In the 1980s and 1990s a number of laws were amended, including the Forestry Law (1993), the Mining Law (1983), the Hunting Law (1987), the Law on Public Health (1987) and the Water Resource Law (1987). In addition to these amendments, new laws and regulations have been planned. Of priority interest is the introduction of the Environmental Framework Law, the Law on Environmental Impact Assessment and the development of standards and norms. According to the reply from the project the standards and norms are to be introduced by regulations. The legal foundation for the Ministry of Environment, Housing and Urban Development, the main actor in environmental policy in Benin, is considered to be sufficient. It is added, however, that the competences, particularly with regard to enforcement, are weak. Important competences in environmental matters are allocated to other ministries for example, nature conservation, forestry and biological diversity are all given to the Ministry of Agriculture. These other institutions insisted on retaining their competences. Enforcement of environmental law faces enormous problems. The reply from the project describes that in recent years a lot of work has been done to raise awareness and involve the public in legislative processes. Due to structural adjustment measures, however, the governmental factor has been reduced so that civil servants at the lower and middle levels are lacking. Regular monitoring is hardly possible. Measures are needed to train civil servants and to decentralize existing governmental structures. There is a need for GTZ to provide technical assistance with environmental law as the country lacks experience and resources. In-country training focusing on specific cases was considered most effective. Brazil / Alagoas Legal regulations are lacking in priority areas, such as the chlorine chemical industry. There are no air pollution control standards, and existing waste water treatment standards are only very general. Enforcement of existing legal rules is a major problem. Fines and penalties provided for in existing legislation are low. Penalties imposed do not correspond to the seriousness of accidents occuring. One possibility for improving environmental law enforcement would be to strengthen the public prosecutor who is concerned with environmental matters and who has an urgent need of technical facilities to provide the evidence necessary to prove violations of the law. Another would be to strengthen and use citizen suits and suits by organizations. In addition, the legal foundation for the environmental agency needs to be strengthened. There is considerable need for environmental education, including in the area of environmental law. In this context, however, there are political and personal difficulties to be overcome. Brazil / Parana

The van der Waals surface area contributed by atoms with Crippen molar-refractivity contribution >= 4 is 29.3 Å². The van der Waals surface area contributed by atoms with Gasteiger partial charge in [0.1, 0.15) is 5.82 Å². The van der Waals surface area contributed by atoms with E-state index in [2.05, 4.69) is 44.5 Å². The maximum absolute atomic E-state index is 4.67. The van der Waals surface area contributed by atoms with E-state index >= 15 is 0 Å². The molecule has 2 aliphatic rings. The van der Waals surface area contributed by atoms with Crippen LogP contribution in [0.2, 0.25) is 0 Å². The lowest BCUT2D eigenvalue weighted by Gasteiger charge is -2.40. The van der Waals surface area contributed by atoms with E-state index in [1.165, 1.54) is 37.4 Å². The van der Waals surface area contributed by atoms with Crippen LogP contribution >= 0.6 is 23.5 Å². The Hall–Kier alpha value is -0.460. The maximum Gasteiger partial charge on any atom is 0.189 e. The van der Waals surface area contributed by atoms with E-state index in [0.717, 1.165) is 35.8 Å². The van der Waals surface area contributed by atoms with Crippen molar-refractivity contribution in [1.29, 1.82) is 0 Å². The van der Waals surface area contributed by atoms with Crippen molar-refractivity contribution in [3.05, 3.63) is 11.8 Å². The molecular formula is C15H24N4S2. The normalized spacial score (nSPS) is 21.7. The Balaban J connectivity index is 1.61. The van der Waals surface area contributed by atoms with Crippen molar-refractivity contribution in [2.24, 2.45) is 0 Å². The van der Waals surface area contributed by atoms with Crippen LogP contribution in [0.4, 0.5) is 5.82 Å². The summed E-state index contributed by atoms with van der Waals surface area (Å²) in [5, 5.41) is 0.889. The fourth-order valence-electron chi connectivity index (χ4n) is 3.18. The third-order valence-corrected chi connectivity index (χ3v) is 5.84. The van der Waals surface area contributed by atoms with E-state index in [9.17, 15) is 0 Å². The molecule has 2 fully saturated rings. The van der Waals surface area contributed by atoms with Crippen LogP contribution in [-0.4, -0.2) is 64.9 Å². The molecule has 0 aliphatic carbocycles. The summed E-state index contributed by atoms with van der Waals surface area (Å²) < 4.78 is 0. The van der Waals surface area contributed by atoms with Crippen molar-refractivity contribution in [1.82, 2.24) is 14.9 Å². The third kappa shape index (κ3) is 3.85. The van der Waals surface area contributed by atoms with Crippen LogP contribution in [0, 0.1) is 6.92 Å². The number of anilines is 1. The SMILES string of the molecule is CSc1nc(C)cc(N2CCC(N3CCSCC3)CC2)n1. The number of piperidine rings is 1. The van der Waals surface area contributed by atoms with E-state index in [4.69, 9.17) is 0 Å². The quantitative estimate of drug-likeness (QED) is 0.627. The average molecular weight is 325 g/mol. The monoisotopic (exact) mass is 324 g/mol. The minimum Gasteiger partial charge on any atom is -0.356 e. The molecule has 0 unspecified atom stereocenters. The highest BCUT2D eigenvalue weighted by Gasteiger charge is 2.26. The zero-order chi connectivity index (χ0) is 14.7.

The legal rules on environmental impact assessment which are of particular importance for the project are not yet established in the state of Parana. The project has developed draft regulations, but they have not yet been adopted by the state government. The basis of decisions to be taken by the licensing authority, the Environmental Institute of Parana, are internal agreements which are even not available in written form. Legal issues have played a major role in the course of the project. An analysis of the legal issues has been completed and recommendations for improvement have been submitted. These recommendations concern a state environment protection act, procedural regulations for planning involving environmental impact assessment, regulations on public participation, regulations on industrial pollution control and water resource management. In addition, a comparative study on water resource administration in various federal states of Brazil and at the federal level has been completed. The project has compiled a loose-leaf collection of Brazilian environmental legislation. This collection comprises federal, state, and local laws as well as international agreements. As to the need for environmental law advisory services, the reply suggests that national legal know-how needs to be strengthened. Measures applying to several projects are proposed. The causes of ineffective enforcement of environmental law are, inter alia, the lack of political will, special interests of socially and economically powerful groups, the weakness of public administration, lack of technical training and equipment, and delays in developing and implementing legislation. Here again, it is suggested that improvement may be possible through strengthening the public prosecutor of the State of Parana. An application for such activity has been submitted to the GTZ. Brazil / Rio Grande do Sul The environmental enforcement agency Fundação Estadual de Proteção Ambiental (FEPAM) is a governmental foundation of the State of Rio Grande do Sul. The legal basis is Decree No. 33.765 of 1990. The legal basis for the foundation is said to be sufficient, however, it lacks qualified personnel. The FEPAM employs two lawyers who can hardly cope with the workload. Both at the state and the local level there is a considerable need for advice and training, which could be provided through expatriate experts, workshops and seminars. Environmental law in Brazil in general and in the State of Rio Grande do Sul in particular is extremely piecemeal. Legal regulations at the three governmental levels the Federation, the States and the local communities - are often not harmonized. They are hard to understand and often are simply not known. Therefore, there is a call for codifying environmental law. At the State level, the draft of a comprehensive environmental protection law has been submitted. The draft has been criticised as unnecessarily repeating federal legislation and not clarifying the competences for law enforcement. Environmental impact assessment in Brazil is regulated at the federal level (Resolution 001 of the National Environmental Council of 1996 and Federal